Mumbai South Central
Former senior corporate executive
Eknath Gaikwad (Congress),
Rahul Shewale (Shiv Sena)
It is difficult to identify 53-year-old Sundar Balakrishnan, Aam Aadmi Party’s (AAP) candidate for the Mumbai south central constituency, in the small group of volunteers campaigning for the party door-to-door in Asia’s largest slum sprawl of Dharavi. He is not wearing any special politician-like clothes and does not have any personal assistants trailing him.
Five years ago when the air was thick with the election buzz of 2009, and Balakirshnan was weighing his options as a voter, he had no idea that he would be projecting himself as an option for the public in the 2014 elections. He was comfortable with life, living with his family in Chembur’s Chedda Nagar area, and having a long stable corporate career.
“I only had one thing in mind. That when I am 50, I will give up corporate life and do something else, something to help people,” said Balakrishnan, clad in a checkered shirt and a trouser, and a Gandhi topi, ubiquitous among all AAP volunteers.
“In 2011, I joined India Against Corruption. I was myself very disgusted with the corruption around us. We have done a lot of work to help the poor in the Chembur area ever since,” he added.
Balakrishnan, who has a masters’ degree in financial management from the Narsee Monjee Institute of Management Studies at Vile Parle, was working as the chief executive at the Sca group of companies in the logistics and shipping industry. After a 30-year-long stint in management, in April 2013 he resigned from his cushy job and decided to work for AAP.
“I have my savings to sustain myself and my family. I have a house in Chembur that I have given on rent, so that brings me regular income. My wife is working with IDBI and my son is in the final year of engineering,” said Balakrishnan, justifying how he can now devote all his time to politics.
He has fierce competition in this constituency, which comprises Chembur, Sion, Dharavi, Dadar, Matunga, Mahim and Prabhadevi. He is up against Congress’ Eknath Gaikwad, a two-time MP, and Shiv Sena’s Rahul Shewale, who has vast experience in local politics and has been the chairman of theBMC standing committee for four years, and Aditya Shirodkar of MNS.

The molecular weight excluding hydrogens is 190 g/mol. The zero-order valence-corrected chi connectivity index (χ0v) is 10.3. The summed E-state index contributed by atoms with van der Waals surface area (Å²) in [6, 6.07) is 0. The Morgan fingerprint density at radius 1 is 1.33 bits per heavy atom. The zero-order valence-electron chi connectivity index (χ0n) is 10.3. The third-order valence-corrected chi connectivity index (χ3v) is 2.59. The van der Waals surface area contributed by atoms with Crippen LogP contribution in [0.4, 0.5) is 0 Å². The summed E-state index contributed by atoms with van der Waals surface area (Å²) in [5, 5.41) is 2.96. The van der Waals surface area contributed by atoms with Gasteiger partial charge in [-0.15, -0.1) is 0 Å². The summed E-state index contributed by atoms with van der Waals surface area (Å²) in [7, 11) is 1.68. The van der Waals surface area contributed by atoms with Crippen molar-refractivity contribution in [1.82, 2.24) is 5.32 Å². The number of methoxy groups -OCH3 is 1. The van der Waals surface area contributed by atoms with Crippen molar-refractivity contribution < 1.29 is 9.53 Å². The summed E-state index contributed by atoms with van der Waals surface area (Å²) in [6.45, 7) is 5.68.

However, Balakrishnan does not consider the competition to be too daunting. “You go to Shewale’s ward. He has done a lot of work such a beautifying the area by putting up arches. But none of that work was required. He has not solved people’s problems. He doesn’t have a people connect. Gaikwad also has no people connect. And Shirodkar is new. He has done nothing so far to gain people’s confidence,” he said. (Manasi Phadke)
Former fund manager
Main rivals: Sanjay Nirupam (Congress), Gopal Shetty (BJP)
“Bhrashtachaar pe jhaadu maar,” shouts 29-year-old IT professional Pravin Lotankar while handing out pamphlets on behalf of the Aam Aadmi Party’s Mumbai North candidate Satish Jain.
Working for an IT firm in the city, Lotankar and his colleagues set aside at least five hours a day to participate in AAP rallies. Amid cheers from supporters and party workers alike, Jain, along with a team of AAP foot soldiers went door to door in Charkop, Kandivali west, as part of his election campaign.
“People need change and they are tired of the existing parties who have done nothing but cheat them,” said Jain, walking through the bylanes of Kandivali (West), shaking hands and greeting local residents with a simple ‘Namaste’.
Jain is a B-school graduate and prominent fund manager who gave up his lucrative career to take up full-time politics. The 45-year old finance professional, has served as the Portfolio Manager for HDFC and Executive Director for Morgan Stanley, among other posts, in a career that spanned eighteen years.